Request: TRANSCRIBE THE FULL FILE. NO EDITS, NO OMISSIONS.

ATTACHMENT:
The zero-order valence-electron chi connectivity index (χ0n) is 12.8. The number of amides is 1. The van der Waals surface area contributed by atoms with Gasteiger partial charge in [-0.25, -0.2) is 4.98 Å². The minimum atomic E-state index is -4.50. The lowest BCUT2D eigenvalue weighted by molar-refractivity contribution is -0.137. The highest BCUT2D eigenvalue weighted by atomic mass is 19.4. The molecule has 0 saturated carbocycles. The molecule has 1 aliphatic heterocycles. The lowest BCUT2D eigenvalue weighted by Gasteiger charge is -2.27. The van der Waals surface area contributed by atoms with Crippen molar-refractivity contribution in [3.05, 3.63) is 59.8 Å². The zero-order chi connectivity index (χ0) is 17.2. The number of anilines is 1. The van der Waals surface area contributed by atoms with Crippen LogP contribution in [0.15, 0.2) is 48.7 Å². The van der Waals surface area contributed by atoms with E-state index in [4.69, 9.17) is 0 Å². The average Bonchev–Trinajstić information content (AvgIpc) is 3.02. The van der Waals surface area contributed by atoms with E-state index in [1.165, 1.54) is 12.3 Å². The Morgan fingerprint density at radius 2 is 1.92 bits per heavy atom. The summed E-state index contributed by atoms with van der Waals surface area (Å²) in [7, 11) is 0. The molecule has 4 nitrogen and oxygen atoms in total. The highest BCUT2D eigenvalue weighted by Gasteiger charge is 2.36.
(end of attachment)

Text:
The zero-order valence-electron chi connectivity index (χ0n) is 12.8. The number of amides is 1. The van der Waals surface area contributed by atoms with Gasteiger partial charge in [-0.25, -0.2) is 4.98 Å². The minimum atomic E-state index is -4.50. The lowest BCUT2D eigenvalue weighted by molar-refractivity contribution is -0.137. The highest BCUT2D eigenvalue weighted by atomic mass is 19.4. The molecule has 0 saturated carbocycles. The molecule has 1 aliphatic heterocycles. The lowest BCUT2D eigenvalue weighted by Gasteiger charge is -2.27. The van der Waals surface area contributed by atoms with Crippen molar-refractivity contribution in [3.05, 3.63) is 59.8 Å². The zero-order chi connectivity index (χ0) is 17.2. The number of anilines is 1. The van der Waals surface area contributed by atoms with Crippen LogP contribution in [0.15, 0.2) is 48.7 Å². The van der Waals surface area contributed by atoms with E-state index in [4.69, 9.17) is 0 Å². The average Bonchev–Trinajstić information content (AvgIpc) is 3.02. The van der Waals surface area contributed by atoms with E-state index in [1.165, 1.54) is 12.3 Å². The Morgan fingerprint density at radius 2 is 1.92 bits per heavy atom. The summed E-state index contributed by atoms with van der Waals surface area (Å²) in [7, 11) is 0. The molecule has 4 nitrogen and oxygen atoms in total. The highest BCUT2D eigenvalue weighted by Gasteiger charge is 2.36.